In a trading statement this morning (16 July), the UK online fashion retailer said total group revenue amounted to GBP1.29bn (US1.79bn), up 27% on a reported basis from GBP1.01bn a year prior. In constant currency, sales increased by 31%.
Asos noted performance in the period reflects continued progress against its strategic priorities and strong growth in its customer base which increased by 1.2m to 26.1m since HY21.
Total retail sales were GBP1.24bn, up 26% as reported from GBP983.3m last year and up 30% in constant currency.
The retailer’s domestic market saw the largest growth, with sales rising 60% on both a reported and constant currency basis to GBP526.4m. International sales, meanwhile, grew 9% as reported to GBP715.7m from GBP654.1m. Sales were up 15% in constant currency.
In the US, sales increased by 16% as reported to GBP144.8m. Retail sales in the EU grew by 18% GBP388.3m, while those in the ROW were down 9% on last year to GBP182.6m.
Gross margin, meanwhile, fell 150 basis points reflecting foreign exchange headwinds, elevated freight costs due to global supply chain disruption, and continued ‘lockdown’ category product mix.
Asos said trading in the last three weeks of the period was more muted, as continued Covid uncertainty and inclement weather, particularly in the UK, impacted market demand.
Looking ahead, it anticipates a measure of volatility to continue in the near term, given what it called the rapidly evolving Covid situation worldwide.
“As a result, we expect our underlying P4 growth rate to be broadly in line with the prior year comparable period. We expect overall full-year adjusted profit before tax to be in line with our expectations,” the retailer added.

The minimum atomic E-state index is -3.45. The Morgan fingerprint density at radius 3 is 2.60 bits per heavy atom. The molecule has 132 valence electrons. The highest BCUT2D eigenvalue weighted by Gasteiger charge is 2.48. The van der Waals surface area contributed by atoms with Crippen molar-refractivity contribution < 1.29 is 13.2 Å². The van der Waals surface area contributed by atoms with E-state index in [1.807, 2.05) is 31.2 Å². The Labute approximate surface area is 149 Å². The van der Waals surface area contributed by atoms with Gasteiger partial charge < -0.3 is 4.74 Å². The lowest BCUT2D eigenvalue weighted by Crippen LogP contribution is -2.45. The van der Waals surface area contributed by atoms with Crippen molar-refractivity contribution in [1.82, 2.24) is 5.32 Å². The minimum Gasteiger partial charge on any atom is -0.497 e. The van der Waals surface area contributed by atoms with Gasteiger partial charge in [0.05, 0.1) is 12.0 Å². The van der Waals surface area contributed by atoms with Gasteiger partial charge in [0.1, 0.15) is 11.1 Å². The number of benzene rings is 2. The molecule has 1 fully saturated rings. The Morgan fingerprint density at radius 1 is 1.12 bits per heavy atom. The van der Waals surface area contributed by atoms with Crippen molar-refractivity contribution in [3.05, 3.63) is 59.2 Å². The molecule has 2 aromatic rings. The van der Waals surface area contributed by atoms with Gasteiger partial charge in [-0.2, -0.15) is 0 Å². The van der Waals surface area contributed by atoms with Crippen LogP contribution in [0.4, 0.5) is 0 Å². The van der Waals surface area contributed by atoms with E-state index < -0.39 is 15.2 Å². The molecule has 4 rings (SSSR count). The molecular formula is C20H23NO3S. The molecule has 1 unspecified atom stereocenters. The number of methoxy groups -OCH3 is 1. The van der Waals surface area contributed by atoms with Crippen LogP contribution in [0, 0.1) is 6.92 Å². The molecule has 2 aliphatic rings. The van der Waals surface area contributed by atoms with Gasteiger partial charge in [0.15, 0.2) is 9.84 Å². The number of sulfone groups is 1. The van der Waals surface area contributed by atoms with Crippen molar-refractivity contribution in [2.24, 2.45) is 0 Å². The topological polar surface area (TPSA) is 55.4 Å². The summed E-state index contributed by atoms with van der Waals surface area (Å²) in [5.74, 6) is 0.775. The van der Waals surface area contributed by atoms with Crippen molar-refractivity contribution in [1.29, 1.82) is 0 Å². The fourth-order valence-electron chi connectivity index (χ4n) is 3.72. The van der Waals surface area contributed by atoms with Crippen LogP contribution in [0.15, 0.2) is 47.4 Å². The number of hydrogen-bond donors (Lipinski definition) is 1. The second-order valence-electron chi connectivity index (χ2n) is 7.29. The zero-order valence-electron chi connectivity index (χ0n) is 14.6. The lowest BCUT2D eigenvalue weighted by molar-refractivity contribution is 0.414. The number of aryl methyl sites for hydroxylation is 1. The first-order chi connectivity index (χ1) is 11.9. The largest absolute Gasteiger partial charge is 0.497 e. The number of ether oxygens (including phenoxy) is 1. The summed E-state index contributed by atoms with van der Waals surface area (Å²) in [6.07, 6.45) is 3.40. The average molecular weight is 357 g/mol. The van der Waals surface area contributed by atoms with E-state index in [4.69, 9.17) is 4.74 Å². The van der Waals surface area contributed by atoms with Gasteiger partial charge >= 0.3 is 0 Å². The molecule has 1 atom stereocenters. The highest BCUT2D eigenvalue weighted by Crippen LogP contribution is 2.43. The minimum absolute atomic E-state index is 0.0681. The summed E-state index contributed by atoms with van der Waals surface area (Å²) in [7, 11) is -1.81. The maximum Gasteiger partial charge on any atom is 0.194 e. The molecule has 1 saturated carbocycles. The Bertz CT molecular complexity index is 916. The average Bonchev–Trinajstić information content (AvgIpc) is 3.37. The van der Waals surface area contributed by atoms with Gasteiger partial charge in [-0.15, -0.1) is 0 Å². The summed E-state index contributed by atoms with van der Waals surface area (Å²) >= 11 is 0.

CEO Nick Beighton said although mindful of the continued impacts of the pandemic on consumers in the short term, Asos believes the structure of the global e-commerce fashion market has “changed forever”, which will drive an increase in online fashion sales over the long term.
“We’re excited about the size of the prize ahead of us and the opportunity of delivering on our ambition of being the number one destination for fashion-loving 20-somethings.”
Young shoppers flock to Asos as socialising and dressing up returns
Chloe Collins, head of apparel at data and analytics company GlobalData, notes as lockdowns lifted and social lives resumed, Asos’ superior online platform was the first port of call for millions of young shoppers searching for new fashion outfits.
“Despite this growth being based off a muted comparative period last year, when demand for apparel remained low as consumers were forced to stay at home, Asos’ retail sales remain 38.9% above FY2018/19, proving its relevance in the online landscape.
“Its home market, the UK, which accounted for 42.4% of sales in the period, demonstrated the strongest growth of 59.9% (57.6% versus FY2018/19), which was no doubt aided by the acquisition of the Arcadia brands — Topshop, Topman, Miss Selfridge and HIIT — in February. However, a fourth wave of Covid-19 cases and disappointing weather in the country had a big impact on demand towards the end of June, leading Asos to experience a more muted performance, and to now expect total growth for July and August to be similar to last year, around 15%. With Freedom Day in the UK now confirmed for 19 July, the retailer should focus on promoting its occasionwear ranges now that larger weddings and events will be able to go ahead, while holiday styles may still prove difficult to shift as the government’s relaxation of travel quarantine rules will take a while to benefit the majority of Asos’ customers, who are not yet fully vaccinated.
“To widen its reach in the US, the retailer has announced a joint venture with Nordstrom, which will acquire a minority stake in the Topshop, Topman, Miss Selfridge and HIIT brands, and sell their ranges through its own website as well as selected stores. Nordstrom will also introduce Asos third-party pickup services as well as stocking an edit of Asos’ own in-house design brands, which will be the first time that these have been available offline and outside of its own platform. This will be a great test for Asos to further gauge appetite for its products among international consumers, and will open the doors for further partnerships in the future.
“However, Topshop’s styles have become more youthful since its previous partnership with Nordstrom in 2012, so the brand may now struggle to resonate with the department store’s shoppers, who are primarily aged 30-plus, and the same challenge may be faced with the other brands, which are targeted more towards Gen Z.”